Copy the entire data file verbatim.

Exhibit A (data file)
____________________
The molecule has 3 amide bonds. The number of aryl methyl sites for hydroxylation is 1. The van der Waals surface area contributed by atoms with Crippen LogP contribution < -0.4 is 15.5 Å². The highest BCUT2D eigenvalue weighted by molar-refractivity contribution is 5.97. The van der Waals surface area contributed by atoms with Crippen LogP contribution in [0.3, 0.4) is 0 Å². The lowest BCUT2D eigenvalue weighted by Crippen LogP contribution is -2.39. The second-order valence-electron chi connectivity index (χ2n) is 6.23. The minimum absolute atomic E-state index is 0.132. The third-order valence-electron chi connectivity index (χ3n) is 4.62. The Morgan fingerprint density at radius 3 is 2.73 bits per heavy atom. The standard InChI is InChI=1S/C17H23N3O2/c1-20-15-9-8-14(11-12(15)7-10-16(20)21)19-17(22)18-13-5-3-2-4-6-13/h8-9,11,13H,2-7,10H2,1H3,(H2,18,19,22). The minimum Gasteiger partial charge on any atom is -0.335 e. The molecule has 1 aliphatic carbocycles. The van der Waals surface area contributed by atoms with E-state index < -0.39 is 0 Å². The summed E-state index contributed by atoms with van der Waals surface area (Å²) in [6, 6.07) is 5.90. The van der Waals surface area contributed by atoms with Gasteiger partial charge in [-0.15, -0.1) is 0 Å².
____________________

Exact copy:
The molecule has 3 amide bonds. The number of aryl methyl sites for hydroxylation is 1. The van der Waals surface area contributed by atoms with Crippen LogP contribution < -0.4 is 15.5 Å². The highest BCUT2D eigenvalue weighted by molar-refractivity contribution is 5.97. The van der Waals surface area contributed by atoms with Crippen LogP contribution in [0.3, 0.4) is 0 Å². The lowest BCUT2D eigenvalue weighted by Crippen LogP contribution is -2.39. The second-order valence-electron chi connectivity index (χ2n) is 6.23. The minimum absolute atomic E-state index is 0.132. The third-order valence-electron chi connectivity index (χ3n) is 4.62. The Morgan fingerprint density at radius 3 is 2.73 bits per heavy atom. The standard InChI is InChI=1S/C17H23N3O2/c1-20-15-9-8-14(11-12(15)7-10-16(20)21)19-17(22)18-13-5-3-2-4-6-13/h8-9,11,13H,2-7,10H2,1H3,(H2,18,19,22). The minimum Gasteiger partial charge on any atom is -0.335 e. The molecule has 1 aliphatic carbocycles. The van der Waals surface area contributed by atoms with E-state index < -0.39 is 0 Å². The summed E-state index contributed by atoms with van der Waals surface area (Å²) in [6, 6.07) is 5.90. The van der Waals surface area contributed by atoms with Gasteiger partial charge in [-0.15, -0.1) is 0 Å².